An Olympic Week for the Markets

The Dow Jones Industrial Average (Dow) rose 2.28%, the Wilshire 5000 Total Market IndexSM (Wilshire 5000SM) added 2.42%, the Standard & Poor’s 500® Index (S&P 500) gained 2.32% and the NASDAQ Composite Index (NASDAQ) tacked on...

February 18, 2014    |    By Mike Schwager

Performance for Week Ending 2/14/14:

The Dow Jones Industrial Average (Dow) rose 2.28%, the Wilshire 5000 Total Market IndexSM (Wilshire 5000SM) added 2.42%, the Standard & Poor’s 500® Index (S&P 500) gained 2.32% and the NASDAQ Composite Index (NASDAQ) tacked on 2.86%. Sector breadth was positive as all 10 of the S&P sector groups finished higher. The Utilities sector (+3.33%) was the best performing sector followed by Healthcare (+3.28%) and Materials (+3.02%).

Index* Closing Price 2/14/2014 Percentage Change for Week Ending 2/14/2014 Year-to-Date Percentage Change Through 2/14/2014





Wilshire 5000




S&P 500








*See below for Index Definitions

MARKET OBSERVATIONS 2/10/14 - 2/14/14

The major market indices finished the week solidly higher following upbeat comments from Federal Reserve (Fed) Chairman Janet Yellen, signs of a pickup in economic growth in Europe, and fading fears of Emerging Market contagion. Adding to the positive tone was the passage of a plan to extend the debt ceiling until March 15, 2015. 

Yellen Helps Stop the Sellin’
The focal point of the past week was Fed Chairman Janet Yellen’s testimony to the Congress. Yellen’s testimony was well received by investors as she remained confident in the underlying vigor of the U.S. economic recovery. Yellen reiterated that the Fed will continue scaling back its quantitative easing (QE) program as the economy strengthens. Investors have come to view this tapering process as confirmation that the economic environment continues to strengthen. Yellen also stressed that the labor market recovery is ‘far from complete’ (a hint that the Fed will take their time), QE is not on a preset course, and global market volatility is not a substantial risk to the U.S. economy. The Fed Chairman also stated that asset prices are not at worrisome levels, "our ability to detect bubbles is not perfect, but looking at a range of traditional valuation measures doesn't suggest that asset prices broadly speaking are in a bubble territory."

The Week Ahead
The economic calendar will take center stage during the upcoming holiday shortened week. Reports of interest include the February Empire State Manufacturing Survey, the February National Association of Home Builders Housing Market Index, January housing starts and building permits, the January Producer Price Index (PPI), the January Consumer Price Index (CPI), the February Philadelphia Fed Manufacturing Survey, and January existing home sales. Also of interest will be Wednesday’s release of the meeting minutes from the January Federal Open Market Committee meeting. On the earnings front, approximately 40 members of the S&P 500® index are scheduled to report earnings. Included in this group are Dow components Coca-Cola and Wal-Mart Stores.   A handful of Fed Heads will be out and about during the week. On Wednesday Atlanta Fed President Dennis Lockhart will speak on the economic outlook followed by a mid-day update from St. Louis Fed President James Bullard in Washington.  Also on Wednesday evening San Francisco president John Williams will give an update on the economic outlook and monetary policy at NYU. On Friday, James Bullard of the St. Louis Fed will speak at a forum in St. Louis.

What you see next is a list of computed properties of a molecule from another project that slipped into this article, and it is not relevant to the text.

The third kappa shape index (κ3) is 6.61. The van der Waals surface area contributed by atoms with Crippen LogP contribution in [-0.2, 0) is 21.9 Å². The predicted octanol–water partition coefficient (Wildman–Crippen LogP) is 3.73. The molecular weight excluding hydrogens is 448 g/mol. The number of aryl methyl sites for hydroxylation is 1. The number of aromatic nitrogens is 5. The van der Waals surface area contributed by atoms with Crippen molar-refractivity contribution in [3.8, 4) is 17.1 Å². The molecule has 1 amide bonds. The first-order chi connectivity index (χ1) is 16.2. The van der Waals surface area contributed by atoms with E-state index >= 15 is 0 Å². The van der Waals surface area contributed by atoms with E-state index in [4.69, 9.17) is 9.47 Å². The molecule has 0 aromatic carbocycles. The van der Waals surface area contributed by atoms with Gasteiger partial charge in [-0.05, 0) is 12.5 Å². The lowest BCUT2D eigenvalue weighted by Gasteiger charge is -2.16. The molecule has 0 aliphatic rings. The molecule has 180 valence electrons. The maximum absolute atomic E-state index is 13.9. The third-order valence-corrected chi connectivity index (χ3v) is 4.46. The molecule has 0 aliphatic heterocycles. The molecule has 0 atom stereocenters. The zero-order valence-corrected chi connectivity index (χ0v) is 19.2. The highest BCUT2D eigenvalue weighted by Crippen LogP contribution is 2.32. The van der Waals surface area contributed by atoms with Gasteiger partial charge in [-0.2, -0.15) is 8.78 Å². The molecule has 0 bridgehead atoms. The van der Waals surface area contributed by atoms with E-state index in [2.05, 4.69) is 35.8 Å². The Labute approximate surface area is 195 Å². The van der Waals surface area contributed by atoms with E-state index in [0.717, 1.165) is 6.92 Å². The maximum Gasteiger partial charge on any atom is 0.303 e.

Despite a rocky start for the U.S. markets, I continue to believe they remain poised to move higher during the course of the year, although the pace of gains is likely to be more muted relative to 2013. While setbacks could occur along the way, the stage appears set for the market to deliver solid performance reflecting a combination of multiple expansion and corporate profit growth, as well as an expected increase in equity portfolio flows.

The U.S. economy is expected to continue to gain traction, reflecting the ongoing gradual recovery in the housing sector, falling energy prices and reduced fiscal headwinds. While consensus expectations are for near 3% GDP growth in 2014, the risk appears to be skewed to the upside. Pent-up demand resulting from the huge gap in household formation over the prior several years should continue to buoy the housing market. The sector may also benefit from the rising cost of renting and the still-attractive level of mortgage rates. Gradual loosening of lending standards could also become a tailwind. A pickup in global demand would bode well for the U.S. manufacturing sector. While the sector has been shrinking since the mid-1960s and currently accounts for only about 12% of U.S. GDP, it is well positioned to expand as a result of lower operating costs due to improvements in productivity, new investments and declining energy and commodity prices. In addition, U.S. corporations are bringing jobs back home as rising overseas labor costs, a more competitive U.S. labor force and the expense of shipping have all diminished the economic benefits of outsourcing. The consumer segment of the economy should continue to benefit from an increase in net worth resulting from the rebound in housing and asset prices. This increase in “wealth” has recently boosted retail sales and consumer sentiment measures, suggesting consumers could continue to ramp up their consumption during 2014.